If your family member had COVID-19

There is currently no known risk from being in the same room at a funeral or visitation service with someone who has died of COVID-19.

The World Health Organization advises that friends and whānau may view the body after it has been prepared for burial. You should:

  • not kiss or touch the body
  • wash your hands thoroughly after the viewing
  • physically distance from others of at least 1 metre.

Keep up healthy habits to protect us

Even though we are a highly vaccinated country, COVID-19 can still spread in our communities.

To slow the spread of the virus, and continue to help protect you, your whānau, and your community, it is important to keep up the healthy habits we know.

  • Regularly wash and thoroughly dry your hands or use hand sanitiser.
  • Sneeze and cough into your elbow.
  • Keep your distance from people you do not know.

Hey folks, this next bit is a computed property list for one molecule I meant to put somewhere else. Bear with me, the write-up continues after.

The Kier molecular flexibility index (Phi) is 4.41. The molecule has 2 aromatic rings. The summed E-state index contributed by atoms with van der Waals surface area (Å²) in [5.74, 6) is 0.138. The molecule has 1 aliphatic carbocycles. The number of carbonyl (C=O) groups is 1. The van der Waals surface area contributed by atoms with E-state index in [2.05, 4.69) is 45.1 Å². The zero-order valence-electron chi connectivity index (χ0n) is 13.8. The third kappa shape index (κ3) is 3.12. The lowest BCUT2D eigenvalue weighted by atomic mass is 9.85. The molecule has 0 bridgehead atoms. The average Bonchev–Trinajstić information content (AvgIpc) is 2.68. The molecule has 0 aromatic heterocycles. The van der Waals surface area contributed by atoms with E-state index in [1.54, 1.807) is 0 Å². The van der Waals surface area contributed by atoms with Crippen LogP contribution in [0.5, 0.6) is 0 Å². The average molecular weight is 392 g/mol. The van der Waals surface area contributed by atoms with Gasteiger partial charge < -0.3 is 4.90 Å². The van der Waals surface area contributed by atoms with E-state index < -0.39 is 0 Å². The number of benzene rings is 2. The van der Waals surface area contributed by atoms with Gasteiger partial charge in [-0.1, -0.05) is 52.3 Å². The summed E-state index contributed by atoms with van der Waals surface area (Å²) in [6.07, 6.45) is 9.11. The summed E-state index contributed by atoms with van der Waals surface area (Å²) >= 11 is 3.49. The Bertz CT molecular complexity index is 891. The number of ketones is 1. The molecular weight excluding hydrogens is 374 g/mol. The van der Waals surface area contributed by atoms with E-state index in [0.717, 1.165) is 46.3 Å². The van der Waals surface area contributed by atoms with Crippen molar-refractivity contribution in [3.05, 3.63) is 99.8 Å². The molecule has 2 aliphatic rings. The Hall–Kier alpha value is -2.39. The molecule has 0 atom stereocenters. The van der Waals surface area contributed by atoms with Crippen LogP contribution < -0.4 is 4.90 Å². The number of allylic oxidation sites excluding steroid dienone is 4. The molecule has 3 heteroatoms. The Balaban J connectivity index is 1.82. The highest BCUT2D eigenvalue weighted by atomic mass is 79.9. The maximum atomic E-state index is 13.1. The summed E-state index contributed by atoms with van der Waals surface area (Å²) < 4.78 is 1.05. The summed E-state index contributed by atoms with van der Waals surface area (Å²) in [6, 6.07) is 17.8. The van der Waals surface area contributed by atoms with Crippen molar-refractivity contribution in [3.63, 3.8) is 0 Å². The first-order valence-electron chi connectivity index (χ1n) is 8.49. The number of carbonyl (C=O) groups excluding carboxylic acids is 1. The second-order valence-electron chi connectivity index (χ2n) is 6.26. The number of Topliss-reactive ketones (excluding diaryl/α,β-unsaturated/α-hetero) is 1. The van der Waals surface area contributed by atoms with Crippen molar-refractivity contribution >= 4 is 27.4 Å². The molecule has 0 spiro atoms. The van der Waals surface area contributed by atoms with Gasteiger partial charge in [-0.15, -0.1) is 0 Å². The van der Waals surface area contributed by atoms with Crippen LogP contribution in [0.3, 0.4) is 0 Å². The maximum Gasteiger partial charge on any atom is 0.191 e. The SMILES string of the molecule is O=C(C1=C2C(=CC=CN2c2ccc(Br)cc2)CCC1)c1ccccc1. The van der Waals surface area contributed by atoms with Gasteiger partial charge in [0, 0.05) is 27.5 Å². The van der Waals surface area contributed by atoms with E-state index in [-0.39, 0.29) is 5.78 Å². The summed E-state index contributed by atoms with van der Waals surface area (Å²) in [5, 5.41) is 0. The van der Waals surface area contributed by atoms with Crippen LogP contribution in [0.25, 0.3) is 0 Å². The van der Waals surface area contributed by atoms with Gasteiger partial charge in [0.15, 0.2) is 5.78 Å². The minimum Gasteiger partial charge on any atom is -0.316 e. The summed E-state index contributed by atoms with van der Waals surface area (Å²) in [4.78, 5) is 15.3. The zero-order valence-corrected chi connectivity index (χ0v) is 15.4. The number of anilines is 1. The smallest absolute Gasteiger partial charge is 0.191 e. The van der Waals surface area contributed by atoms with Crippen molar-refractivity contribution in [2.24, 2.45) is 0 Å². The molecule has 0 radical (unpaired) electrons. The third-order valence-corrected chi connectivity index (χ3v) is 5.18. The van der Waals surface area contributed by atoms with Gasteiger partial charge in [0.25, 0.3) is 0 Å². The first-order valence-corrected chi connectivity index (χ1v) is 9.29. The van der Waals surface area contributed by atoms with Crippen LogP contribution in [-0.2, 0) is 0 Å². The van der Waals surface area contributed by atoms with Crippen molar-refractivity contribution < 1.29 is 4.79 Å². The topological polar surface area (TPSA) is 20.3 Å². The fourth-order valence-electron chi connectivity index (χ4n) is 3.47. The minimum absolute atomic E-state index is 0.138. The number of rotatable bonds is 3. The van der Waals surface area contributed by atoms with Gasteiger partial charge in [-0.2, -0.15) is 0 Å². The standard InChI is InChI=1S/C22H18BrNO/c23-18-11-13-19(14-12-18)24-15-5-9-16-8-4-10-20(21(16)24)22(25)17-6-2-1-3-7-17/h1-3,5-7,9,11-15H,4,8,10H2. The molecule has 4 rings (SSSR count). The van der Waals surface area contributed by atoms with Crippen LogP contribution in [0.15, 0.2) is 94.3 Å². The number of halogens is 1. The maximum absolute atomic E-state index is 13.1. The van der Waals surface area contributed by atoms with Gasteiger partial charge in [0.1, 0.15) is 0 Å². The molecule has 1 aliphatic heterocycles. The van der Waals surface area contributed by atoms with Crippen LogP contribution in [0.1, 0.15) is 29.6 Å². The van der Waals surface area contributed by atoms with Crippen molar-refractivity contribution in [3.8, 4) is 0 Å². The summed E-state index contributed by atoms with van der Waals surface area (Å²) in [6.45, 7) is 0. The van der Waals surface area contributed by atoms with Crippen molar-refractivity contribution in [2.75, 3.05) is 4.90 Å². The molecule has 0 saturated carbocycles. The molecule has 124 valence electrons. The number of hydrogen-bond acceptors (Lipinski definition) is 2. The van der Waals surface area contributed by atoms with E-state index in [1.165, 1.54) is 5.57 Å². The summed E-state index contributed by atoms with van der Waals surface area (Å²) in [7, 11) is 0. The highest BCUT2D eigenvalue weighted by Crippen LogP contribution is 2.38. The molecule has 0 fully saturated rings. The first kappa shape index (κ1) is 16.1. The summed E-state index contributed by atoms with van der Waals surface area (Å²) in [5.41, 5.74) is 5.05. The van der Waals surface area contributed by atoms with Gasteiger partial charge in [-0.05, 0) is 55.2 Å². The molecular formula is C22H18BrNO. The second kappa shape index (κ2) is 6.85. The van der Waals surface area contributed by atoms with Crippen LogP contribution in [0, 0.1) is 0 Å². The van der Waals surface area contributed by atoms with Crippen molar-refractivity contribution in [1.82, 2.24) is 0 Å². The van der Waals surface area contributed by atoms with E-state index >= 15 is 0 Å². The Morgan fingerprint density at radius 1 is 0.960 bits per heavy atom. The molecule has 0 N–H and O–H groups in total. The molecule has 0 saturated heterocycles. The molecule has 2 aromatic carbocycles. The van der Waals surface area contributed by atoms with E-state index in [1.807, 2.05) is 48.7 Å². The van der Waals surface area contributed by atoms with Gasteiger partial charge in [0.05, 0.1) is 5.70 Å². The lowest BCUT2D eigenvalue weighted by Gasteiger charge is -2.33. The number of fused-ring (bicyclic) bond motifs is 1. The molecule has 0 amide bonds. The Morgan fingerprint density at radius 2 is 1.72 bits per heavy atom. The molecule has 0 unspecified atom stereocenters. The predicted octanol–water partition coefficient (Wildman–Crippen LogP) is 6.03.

• Clean or disinfect shared surfaces often.
  • If you have cold, flu or COVID-19 symptoms, stay home and get a test.

Keep up healthy habits

More information for funeral workers

Funeral directors, religious and faith-based leaders can find more information on health.govt.nz

COVID-19: Funeral directors, religious and faith-based leaders | health.govt.nz (external link)

When you are ready to check your customers' and visitors' My Vaccine Pass with the NZ Pass Verifier app, you can display these posters to let everyone know.

Download My Vaccine Pass posters